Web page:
Shenzhen Officials, Living Large, Dine on Endangered Giant Salamander and Beat-Up Reporters Who Make it PublicPosted: 01/28/2015 8:40 am
China’s anti-corruption brigade had a busy year in 2014, netting tens of thousands of corrupt officials over the past two years. But no matter where graft-busters may lurk, some Chinese officials are still fearlessly willing to splurge on extravagant banquets when it comes to treating themselves to some exotic, endangered wild animals.
According to a report by Nandu, 28 officials in Shenzhen including government cadres, police officers and retirees are suspected of using public funds to dine at a high-end seafood restaurant in Luohu district, feasting on Chinese giant salamander, or Andrias davidianus, an endangered amphibian species protected by the Chinese government. The wild Andrias davidianus is called “living fossil” because of its rarity, and can sell for about RMB 2,000 per kilo. Still, that did not stop them from ordering the exotic dish.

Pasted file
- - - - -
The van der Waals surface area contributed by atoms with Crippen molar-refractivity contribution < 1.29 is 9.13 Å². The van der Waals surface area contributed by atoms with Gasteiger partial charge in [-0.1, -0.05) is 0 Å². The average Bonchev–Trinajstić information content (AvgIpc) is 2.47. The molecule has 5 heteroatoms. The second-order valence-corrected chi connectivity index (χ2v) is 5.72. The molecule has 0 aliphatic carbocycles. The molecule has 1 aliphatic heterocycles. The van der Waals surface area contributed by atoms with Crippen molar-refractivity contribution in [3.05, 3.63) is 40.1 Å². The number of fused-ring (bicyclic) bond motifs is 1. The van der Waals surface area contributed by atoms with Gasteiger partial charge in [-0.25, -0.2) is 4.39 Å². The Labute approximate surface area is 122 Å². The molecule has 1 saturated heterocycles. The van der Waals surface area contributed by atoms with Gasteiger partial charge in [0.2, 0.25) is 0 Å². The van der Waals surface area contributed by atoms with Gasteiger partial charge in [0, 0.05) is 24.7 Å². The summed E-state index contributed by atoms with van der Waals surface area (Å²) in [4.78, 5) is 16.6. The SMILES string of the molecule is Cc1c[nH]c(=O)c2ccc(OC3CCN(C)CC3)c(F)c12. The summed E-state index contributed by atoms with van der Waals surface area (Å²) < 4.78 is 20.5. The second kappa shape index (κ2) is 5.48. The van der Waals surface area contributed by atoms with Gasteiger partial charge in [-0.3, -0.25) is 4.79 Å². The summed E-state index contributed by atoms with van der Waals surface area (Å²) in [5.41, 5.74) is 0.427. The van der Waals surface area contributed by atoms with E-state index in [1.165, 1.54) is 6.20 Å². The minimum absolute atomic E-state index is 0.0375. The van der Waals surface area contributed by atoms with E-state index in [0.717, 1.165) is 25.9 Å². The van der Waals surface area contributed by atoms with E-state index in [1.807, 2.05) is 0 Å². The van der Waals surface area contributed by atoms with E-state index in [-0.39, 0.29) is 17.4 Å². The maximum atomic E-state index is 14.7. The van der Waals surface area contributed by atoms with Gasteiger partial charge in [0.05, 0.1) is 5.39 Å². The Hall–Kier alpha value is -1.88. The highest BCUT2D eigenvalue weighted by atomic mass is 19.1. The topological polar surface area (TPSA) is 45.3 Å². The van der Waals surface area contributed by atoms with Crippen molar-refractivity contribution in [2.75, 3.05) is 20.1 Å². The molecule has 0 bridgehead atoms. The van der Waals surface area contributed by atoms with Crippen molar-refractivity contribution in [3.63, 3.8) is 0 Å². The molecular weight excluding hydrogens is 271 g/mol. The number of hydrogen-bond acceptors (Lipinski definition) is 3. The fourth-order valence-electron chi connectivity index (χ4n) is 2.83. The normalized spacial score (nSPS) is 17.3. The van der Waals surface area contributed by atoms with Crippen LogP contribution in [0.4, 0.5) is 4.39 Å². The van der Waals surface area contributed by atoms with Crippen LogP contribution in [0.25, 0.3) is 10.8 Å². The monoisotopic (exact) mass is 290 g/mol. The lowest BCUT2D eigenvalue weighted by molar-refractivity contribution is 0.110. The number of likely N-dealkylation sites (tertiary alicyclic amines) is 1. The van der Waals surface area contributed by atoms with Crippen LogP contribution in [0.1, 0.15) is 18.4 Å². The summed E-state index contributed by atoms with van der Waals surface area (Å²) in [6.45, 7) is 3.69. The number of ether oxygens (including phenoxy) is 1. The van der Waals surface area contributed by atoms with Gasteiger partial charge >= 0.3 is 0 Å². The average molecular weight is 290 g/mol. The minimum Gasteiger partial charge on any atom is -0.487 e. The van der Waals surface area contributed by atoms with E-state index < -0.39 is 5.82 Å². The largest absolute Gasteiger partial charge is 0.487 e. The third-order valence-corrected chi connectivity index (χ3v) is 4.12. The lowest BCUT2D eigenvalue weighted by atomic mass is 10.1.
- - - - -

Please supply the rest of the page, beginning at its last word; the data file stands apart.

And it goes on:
When the newspaper’s undercover reporters revealed their identities, the officials allegedly beat them up. One reporter named Chen Lewei said someone smacked him hard on his left temple and slapped him in his face. He was shoved to the ground and his shoulder was stomped, he recalled. Another said he was scratched and his iPhone was taken. The videographer said he was held in a chokehold and his camera was smashed and taken away from him.
Shenzhen’s vice mayor said the government has launched a formal investigation into the allegations and visited the reporters in hospital. So far 14 officials have been suspended.
Chinese giant salamander, which is also known as “baby fish”, is considered a delicacy in the country and is often the target of illegal poaching. People believe eating it could have anti-aging effects and helps to treat dementia and cancer, which is leaving fewer of them in the wild.